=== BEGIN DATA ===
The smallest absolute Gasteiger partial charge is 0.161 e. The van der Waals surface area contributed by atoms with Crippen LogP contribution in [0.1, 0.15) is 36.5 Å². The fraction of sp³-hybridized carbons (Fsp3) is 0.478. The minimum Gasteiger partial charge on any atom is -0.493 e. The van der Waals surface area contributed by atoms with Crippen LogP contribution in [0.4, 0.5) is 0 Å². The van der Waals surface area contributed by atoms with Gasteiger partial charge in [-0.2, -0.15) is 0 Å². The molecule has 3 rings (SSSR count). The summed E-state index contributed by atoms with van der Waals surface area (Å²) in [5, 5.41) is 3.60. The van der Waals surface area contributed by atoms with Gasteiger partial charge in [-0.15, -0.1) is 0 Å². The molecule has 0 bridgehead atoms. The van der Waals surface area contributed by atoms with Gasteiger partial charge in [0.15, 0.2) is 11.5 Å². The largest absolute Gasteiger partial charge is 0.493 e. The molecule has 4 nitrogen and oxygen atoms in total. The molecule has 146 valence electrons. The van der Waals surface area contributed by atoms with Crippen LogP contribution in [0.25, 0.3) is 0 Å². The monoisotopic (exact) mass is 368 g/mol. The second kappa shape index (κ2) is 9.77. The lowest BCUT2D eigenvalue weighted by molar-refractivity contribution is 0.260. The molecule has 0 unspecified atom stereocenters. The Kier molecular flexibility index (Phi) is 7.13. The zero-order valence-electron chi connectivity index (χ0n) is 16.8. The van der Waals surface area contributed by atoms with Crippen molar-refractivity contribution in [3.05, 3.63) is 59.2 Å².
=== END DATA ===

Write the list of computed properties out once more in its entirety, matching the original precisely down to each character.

The smallest absolute Gasteiger partial charge is 0.161 e. The van der Waals surface area contributed by atoms with Crippen LogP contribution in [0.1, 0.15) is 36.5 Å². The fraction of sp³-hybridized carbons (Fsp3) is 0.478. The minimum Gasteiger partial charge on any atom is -0.493 e. The van der Waals surface area contributed by atoms with Crippen LogP contribution in [0.4, 0.5) is 0 Å². The van der Waals surface area contributed by atoms with Gasteiger partial charge in [-0.2, -0.15) is 0 Å². The molecule has 3 rings (SSSR count). The summed E-state index contributed by atoms with van der Waals surface area (Å²) in [5, 5.41) is 3.60. The van der Waals surface area contributed by atoms with Gasteiger partial charge in [-0.15, -0.1) is 0 Å². The molecule has 0 bridgehead atoms. The van der Waals surface area contributed by atoms with Gasteiger partial charge in [0.15, 0.2) is 11.5 Å². The largest absolute Gasteiger partial charge is 0.493 e. The molecule has 4 nitrogen and oxygen atoms in total. The molecule has 146 valence electrons. The van der Waals surface area contributed by atoms with Crippen LogP contribution in [0.25, 0.3) is 0 Å². The monoisotopic (exact) mass is 368 g/mol. The second kappa shape index (κ2) is 9.77. The lowest BCUT2D eigenvalue weighted by molar-refractivity contribution is 0.260. The molecule has 0 unspecified atom stereocenters. The Kier molecular flexibility index (Phi) is 7.13. The zero-order valence-electron chi connectivity index (χ0n) is 16.8. The van der Waals surface area contributed by atoms with Crippen molar-refractivity contribution in [3.05, 3.63) is 59.2 Å².